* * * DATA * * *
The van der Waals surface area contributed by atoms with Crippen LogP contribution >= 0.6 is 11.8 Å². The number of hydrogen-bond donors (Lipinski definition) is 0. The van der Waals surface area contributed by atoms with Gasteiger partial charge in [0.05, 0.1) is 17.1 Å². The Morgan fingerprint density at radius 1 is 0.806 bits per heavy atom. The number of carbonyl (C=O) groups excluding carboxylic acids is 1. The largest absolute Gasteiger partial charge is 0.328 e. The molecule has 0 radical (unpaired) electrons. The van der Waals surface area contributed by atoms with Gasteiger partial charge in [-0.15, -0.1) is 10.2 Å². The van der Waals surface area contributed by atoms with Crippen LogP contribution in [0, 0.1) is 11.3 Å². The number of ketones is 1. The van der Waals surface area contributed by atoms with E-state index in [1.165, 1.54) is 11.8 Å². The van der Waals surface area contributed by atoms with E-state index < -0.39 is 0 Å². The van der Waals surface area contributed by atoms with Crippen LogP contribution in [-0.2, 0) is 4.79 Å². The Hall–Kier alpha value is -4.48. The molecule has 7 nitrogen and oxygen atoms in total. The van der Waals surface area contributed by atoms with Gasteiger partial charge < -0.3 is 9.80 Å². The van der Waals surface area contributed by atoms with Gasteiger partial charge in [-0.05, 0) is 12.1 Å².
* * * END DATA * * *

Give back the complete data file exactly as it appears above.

The van der Waals surface area contributed by atoms with Crippen LogP contribution >= 0.6 is 11.8 Å². The number of hydrogen-bond donors (Lipinski definition) is 0. The van der Waals surface area contributed by atoms with Gasteiger partial charge in [0.05, 0.1) is 17.1 Å². The Morgan fingerprint density at radius 1 is 0.806 bits per heavy atom. The number of carbonyl (C=O) groups excluding carboxylic acids is 1. The largest absolute Gasteiger partial charge is 0.328 e. The molecule has 0 radical (unpaired) electrons. The van der Waals surface area contributed by atoms with Gasteiger partial charge in [-0.15, -0.1) is 10.2 Å². The van der Waals surface area contributed by atoms with Crippen LogP contribution in [0, 0.1) is 11.3 Å². The number of ketones is 1. The van der Waals surface area contributed by atoms with E-state index in [1.165, 1.54) is 11.8 Å². The van der Waals surface area contributed by atoms with E-state index < -0.39 is 0 Å². The van der Waals surface area contributed by atoms with Crippen LogP contribution in [-0.2, 0) is 4.79 Å². The Hall–Kier alpha value is -4.48. The molecule has 7 nitrogen and oxygen atoms in total. The van der Waals surface area contributed by atoms with Gasteiger partial charge < -0.3 is 9.80 Å². The van der Waals surface area contributed by atoms with Gasteiger partial charge in [-0.05, 0) is 12.1 Å².